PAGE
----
Wood maintains an internal level of humidity that depends on the humidity present in the environment it “lives” in: approximately 8%-12% in surroundings with 40% to 70% humidity and temperatures between 10° and 35°C. When the surrounding humidity changes, the level present in the wood increases or decreases, consequently causing the dimensions of the kitchen elements to change, primarily perpendicular to the grain of the wood. If these dimensional variations are marked – and in extreme cases of humidity they can be in the order of several millimetres – occasionally they lead to the formation of cracks or a noticeable shifting of the elements. To avoid this, it’s necessary to ensure that the surrounding humidity does not remain below 40% or above 70% for extended periods of time.
Based on our experience, the most critical conditions are:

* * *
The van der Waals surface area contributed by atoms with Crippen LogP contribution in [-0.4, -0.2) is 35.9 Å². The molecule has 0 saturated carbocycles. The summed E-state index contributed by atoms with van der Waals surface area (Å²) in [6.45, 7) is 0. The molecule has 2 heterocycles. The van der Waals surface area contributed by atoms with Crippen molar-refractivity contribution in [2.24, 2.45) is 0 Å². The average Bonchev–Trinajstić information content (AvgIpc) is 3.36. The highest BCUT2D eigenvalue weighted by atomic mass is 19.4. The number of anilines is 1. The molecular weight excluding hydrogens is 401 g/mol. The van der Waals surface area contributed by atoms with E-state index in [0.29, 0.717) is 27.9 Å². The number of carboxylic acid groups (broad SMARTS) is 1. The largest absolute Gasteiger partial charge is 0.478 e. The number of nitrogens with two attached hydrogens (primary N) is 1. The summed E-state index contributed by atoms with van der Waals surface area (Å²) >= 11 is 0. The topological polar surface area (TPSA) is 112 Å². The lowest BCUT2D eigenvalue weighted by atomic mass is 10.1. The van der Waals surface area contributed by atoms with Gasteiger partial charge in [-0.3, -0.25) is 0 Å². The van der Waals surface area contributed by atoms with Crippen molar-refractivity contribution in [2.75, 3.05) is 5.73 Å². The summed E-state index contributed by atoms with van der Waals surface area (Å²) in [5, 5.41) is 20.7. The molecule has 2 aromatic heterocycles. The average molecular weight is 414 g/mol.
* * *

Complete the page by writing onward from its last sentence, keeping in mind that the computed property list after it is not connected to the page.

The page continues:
low levels of humidity, which are reached in winter with the heating on (especially on clear, cold days), floor heating, and in the case of wood-burning stoves placed in the kitchen if the appropriate steps for maintaining a correct surrounding humidity – which is also vital to your respiratory system – aren’t taken by, for example, placing “earthenware” humidifiers on heaters or a small pan of water on the wood-burning stove (“grandma’s” traditional remedy), or using more modern humidifiers;
high levels of humidity, which are reached in new buildings when the walls and paint aren’t perfectly dry, in spring and autumn when it’s particularly rainy, in homes that are rarely used, in houses near the sea, in cellars and storerooms that may be used for temporary storage, and in homes where there is a great deal of cooking and no cooker hood is used, resulting in a lot of vapour.